Luckily, Cecil had his shell to hide in, and hide in it he did. It was smooth, and dark, and safe in his shell, and it smelled good. Sort of snaily, earthy, and nice. It was a rare moment when Cecil peeked out of his shell and looked at the world around him. He found it very scary out there. Open, and exposed.
He still wanted to be King, though.
But a King needs subjects, and he needs to feel safe enough to face them, doesn’t he?
Cecil didn’t feel safe very often.
There was the Thrush – a terrifying bird. Huge and sharp-beaked, with a creamy-white chest and arrow-head markings all down its front. Arrow-heads! I ask you, how creepy is that? Its beak could pierce a snail’s shell in a single determined thrust. Cecil had seen it happen. He didn’t know the snail it had happened to, but he’d seen it, and he’d learned.
He shivered, and snuggled deeper into his shell.
And feet, he thought, carrying on his monologue of things to be afraid of. Huge flat slabs descending from on high, with the power to flatten not only a shell but a snail too …. bleugh! … and dogs, and lawnmowers, and cows, and hailstones, and cars, and bicycles, and horses, and trucks, and the occasional cat’s paw …
Cecil trembled in the comforting darkness of his sturdy shell. He wanted to be a King, but how could he possibly be King of things which seemed to want nothing more than to destroy him and squash him flat? How could he speak to his subjects when his voice was so small, and they were very, very big?
Cecil took a deep breath, gathered what little courage he had, and popped his head out to look around.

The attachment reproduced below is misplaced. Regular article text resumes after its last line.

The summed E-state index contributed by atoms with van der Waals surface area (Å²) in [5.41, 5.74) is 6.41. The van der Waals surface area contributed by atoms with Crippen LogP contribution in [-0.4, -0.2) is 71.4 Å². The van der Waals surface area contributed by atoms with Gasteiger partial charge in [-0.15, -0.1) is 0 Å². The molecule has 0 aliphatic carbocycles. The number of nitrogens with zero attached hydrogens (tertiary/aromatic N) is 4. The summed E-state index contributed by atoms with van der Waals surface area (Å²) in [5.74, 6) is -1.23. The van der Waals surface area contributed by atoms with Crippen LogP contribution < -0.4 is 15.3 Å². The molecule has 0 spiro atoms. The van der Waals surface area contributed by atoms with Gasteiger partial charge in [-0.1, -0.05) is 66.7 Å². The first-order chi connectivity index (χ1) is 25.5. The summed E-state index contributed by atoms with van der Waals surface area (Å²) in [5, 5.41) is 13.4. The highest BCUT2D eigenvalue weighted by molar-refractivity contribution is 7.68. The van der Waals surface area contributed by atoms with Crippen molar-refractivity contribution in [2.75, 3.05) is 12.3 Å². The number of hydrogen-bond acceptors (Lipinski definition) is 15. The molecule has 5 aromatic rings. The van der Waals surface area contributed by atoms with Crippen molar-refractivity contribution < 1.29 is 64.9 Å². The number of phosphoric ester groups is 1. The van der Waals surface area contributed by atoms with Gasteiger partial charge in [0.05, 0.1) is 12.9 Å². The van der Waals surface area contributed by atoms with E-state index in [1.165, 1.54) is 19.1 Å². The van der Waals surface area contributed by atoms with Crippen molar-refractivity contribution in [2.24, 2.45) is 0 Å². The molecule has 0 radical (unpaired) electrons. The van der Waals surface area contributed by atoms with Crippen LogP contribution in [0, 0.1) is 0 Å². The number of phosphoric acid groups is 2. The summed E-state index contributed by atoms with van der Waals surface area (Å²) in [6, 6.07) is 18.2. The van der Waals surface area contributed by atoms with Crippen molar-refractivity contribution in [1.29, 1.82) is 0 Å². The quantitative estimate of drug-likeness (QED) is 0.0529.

In front of him was a long stretch of open land. Green. He turned an eye to his own brown shell. Not much chance of camouflage out there, he thought. I will be a little brown lump in a sea of green. Obvious. Exposed. I’ll be seen, maybe even – Cecil gasped, and dropped his tiny voice to an even tinier whisper – Maybe even by a thrush! He shuddered.
Determined not to let his fear overwhelm him, Cecil forced his thoughts away from all the things he knew could go wrong, stretched his head high, his eyes prominent on their tentacles, and allowed himself to ponder an important question.
What sort of crown should I wear as King? he thought. I saw a bottle cap once. That looked crown-like. Or the top of an acorn – except that’s more like a helmet, isn’t it? mused Cecil. Perhaps not such a bad idea at that, a helmet … But I want a crown that is obviously a crown, and subjects who love me, and a beautiful kingdom of colour and joy and safety.
Cecil may have been small, but he dreamed big.